If the expert is drawing conclusions, for instance, from psychometric assessment tests or any other mechanism, then it is important that appropriate supervision was given if the client had been interviewed or had spoken to more than one expert during the preparation of the report.
On occasion, an expert may delegate tasks to a junior member of their team, for example, to read the papers and summarise them, or they may work in pairs. It is important to identify who has done what in the preparation of the report, as you may wish to call more people than just the author of the report if there are factual inaccuracies.
7. Ask for the expert’s notes of all meetings and discussions between your client and any other party or professional witness. This helps to verify whether all factual content is correct. Notes often provide more detailed contemporaneous evidence, especially if they are prepared at the time of the meetings.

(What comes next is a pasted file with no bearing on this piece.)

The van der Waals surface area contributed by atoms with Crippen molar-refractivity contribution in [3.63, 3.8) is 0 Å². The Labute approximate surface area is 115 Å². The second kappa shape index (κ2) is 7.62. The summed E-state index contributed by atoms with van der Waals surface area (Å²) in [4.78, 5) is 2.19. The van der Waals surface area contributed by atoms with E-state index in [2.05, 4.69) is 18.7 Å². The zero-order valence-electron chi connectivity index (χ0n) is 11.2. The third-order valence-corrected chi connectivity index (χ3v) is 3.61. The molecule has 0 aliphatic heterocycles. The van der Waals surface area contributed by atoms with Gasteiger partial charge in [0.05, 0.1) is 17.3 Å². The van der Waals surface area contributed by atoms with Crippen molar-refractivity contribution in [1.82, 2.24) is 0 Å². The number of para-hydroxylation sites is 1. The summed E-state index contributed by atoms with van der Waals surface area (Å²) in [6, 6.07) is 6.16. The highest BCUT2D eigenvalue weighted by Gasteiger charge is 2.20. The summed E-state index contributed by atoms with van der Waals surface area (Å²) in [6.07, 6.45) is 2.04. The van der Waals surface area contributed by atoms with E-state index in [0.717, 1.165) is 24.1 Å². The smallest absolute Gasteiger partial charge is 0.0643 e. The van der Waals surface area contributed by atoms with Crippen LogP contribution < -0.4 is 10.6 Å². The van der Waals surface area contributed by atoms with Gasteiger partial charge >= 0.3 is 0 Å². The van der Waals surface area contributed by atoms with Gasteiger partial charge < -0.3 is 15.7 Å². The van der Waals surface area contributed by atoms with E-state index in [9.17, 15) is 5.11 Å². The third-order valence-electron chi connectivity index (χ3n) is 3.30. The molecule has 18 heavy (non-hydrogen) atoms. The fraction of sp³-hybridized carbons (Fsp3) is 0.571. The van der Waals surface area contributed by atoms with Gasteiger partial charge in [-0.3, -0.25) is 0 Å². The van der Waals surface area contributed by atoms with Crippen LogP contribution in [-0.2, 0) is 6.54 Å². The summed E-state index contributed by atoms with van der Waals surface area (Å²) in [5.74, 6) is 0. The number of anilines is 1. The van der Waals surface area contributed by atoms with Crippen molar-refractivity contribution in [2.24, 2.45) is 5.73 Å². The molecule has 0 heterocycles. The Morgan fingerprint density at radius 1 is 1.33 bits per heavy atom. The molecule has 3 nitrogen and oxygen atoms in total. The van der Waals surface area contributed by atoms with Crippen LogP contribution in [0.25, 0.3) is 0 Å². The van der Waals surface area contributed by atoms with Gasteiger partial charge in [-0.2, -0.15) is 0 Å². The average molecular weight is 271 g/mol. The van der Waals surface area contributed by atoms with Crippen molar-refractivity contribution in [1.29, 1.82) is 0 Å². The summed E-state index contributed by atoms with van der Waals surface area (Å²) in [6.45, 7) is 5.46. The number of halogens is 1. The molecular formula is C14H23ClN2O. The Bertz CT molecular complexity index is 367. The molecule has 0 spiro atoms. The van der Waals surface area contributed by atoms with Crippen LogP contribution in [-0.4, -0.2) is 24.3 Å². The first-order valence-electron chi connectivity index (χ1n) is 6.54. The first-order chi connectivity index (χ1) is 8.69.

8. Consider whether the expert has repeated factual information having read the court bundle and statements and pleadings within it. Have these been accurately recorded? Has the expert misunderstood the facts in the case? Has the expert perhaps overlooked a key fact which may have influenced their analysis and recommendation?
Remember there may be disputed facts in the case; it is for the judge to make decisions of fact, not the expert.